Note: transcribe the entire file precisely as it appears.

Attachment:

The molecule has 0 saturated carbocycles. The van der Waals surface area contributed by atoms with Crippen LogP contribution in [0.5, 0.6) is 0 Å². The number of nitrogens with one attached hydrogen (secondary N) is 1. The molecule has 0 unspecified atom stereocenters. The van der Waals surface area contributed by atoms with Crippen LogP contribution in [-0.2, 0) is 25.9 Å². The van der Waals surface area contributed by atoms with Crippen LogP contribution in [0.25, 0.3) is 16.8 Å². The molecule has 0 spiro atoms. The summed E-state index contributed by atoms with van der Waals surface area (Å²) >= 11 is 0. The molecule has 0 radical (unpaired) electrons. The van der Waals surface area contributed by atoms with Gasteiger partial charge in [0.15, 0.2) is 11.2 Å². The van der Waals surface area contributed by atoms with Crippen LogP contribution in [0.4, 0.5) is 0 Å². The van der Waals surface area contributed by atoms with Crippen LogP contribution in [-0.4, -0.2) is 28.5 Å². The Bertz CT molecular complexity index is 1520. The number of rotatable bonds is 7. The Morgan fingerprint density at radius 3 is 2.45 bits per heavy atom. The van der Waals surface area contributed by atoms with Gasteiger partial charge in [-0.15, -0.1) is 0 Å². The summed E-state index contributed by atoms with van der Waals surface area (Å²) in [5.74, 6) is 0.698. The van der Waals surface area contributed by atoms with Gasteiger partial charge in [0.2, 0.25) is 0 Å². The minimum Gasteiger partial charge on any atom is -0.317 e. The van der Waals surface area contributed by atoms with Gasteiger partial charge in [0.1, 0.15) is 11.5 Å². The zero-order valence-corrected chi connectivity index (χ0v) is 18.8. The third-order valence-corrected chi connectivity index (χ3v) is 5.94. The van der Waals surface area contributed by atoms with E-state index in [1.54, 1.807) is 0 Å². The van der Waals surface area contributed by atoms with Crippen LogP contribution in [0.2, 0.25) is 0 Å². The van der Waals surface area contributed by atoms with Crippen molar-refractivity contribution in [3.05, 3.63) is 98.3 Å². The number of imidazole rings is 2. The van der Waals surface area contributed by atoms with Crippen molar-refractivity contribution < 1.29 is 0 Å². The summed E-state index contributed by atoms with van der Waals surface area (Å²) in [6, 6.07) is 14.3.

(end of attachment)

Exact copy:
The molecule has 0 saturated carbocycles. The van der Waals surface area contributed by atoms with Crippen LogP contribution in [0.5, 0.6) is 0 Å². The number of nitrogens with one attached hydrogen (secondary N) is 1. The molecule has 0 unspecified atom stereocenters. The van der Waals surface area contributed by atoms with Crippen LogP contribution in [-0.2, 0) is 25.9 Å². The van der Waals surface area contributed by atoms with Crippen LogP contribution in [0.25, 0.3) is 16.8 Å². The molecule has 0 spiro atoms. The summed E-state index contributed by atoms with van der Waals surface area (Å²) >= 11 is 0. The molecule has 0 radical (unpaired) electrons. The van der Waals surface area contributed by atoms with Gasteiger partial charge in [0.15, 0.2) is 11.2 Å². The van der Waals surface area contributed by atoms with Crippen LogP contribution in [0.4, 0.5) is 0 Å². The van der Waals surface area contributed by atoms with Crippen LogP contribution in [-0.4, -0.2) is 28.5 Å². The Bertz CT molecular complexity index is 1520. The number of rotatable bonds is 7. The Morgan fingerprint density at radius 3 is 2.45 bits per heavy atom. The van der Waals surface area contributed by atoms with Gasteiger partial charge in [-0.15, -0.1) is 0 Å². The summed E-state index contributed by atoms with van der Waals surface area (Å²) in [5.74, 6) is 0.698. The van der Waals surface area contributed by atoms with Gasteiger partial charge in [0.2, 0.25) is 0 Å². The minimum Gasteiger partial charge on any atom is -0.317 e. The van der Waals surface area contributed by atoms with Gasteiger partial charge in [0.1, 0.15) is 11.5 Å². The zero-order valence-corrected chi connectivity index (χ0v) is 18.8. The third-order valence-corrected chi connectivity index (χ3v) is 5.94. The van der Waals surface area contributed by atoms with E-state index in [1.54, 1.807) is 0 Å². The van der Waals surface area contributed by atoms with Crippen LogP contribution in [0.2, 0.25) is 0 Å². The van der Waals surface area contributed by atoms with Crippen molar-refractivity contribution in [3.05, 3.63) is 98.3 Å². The number of imidazole rings is 2. The van der Waals surface area contributed by atoms with Crippen molar-refractivity contribution < 1.29 is 0 Å². The summed E-state index contributed by atoms with van der Waals surface area (Å²) in [6, 6.07) is 14.3.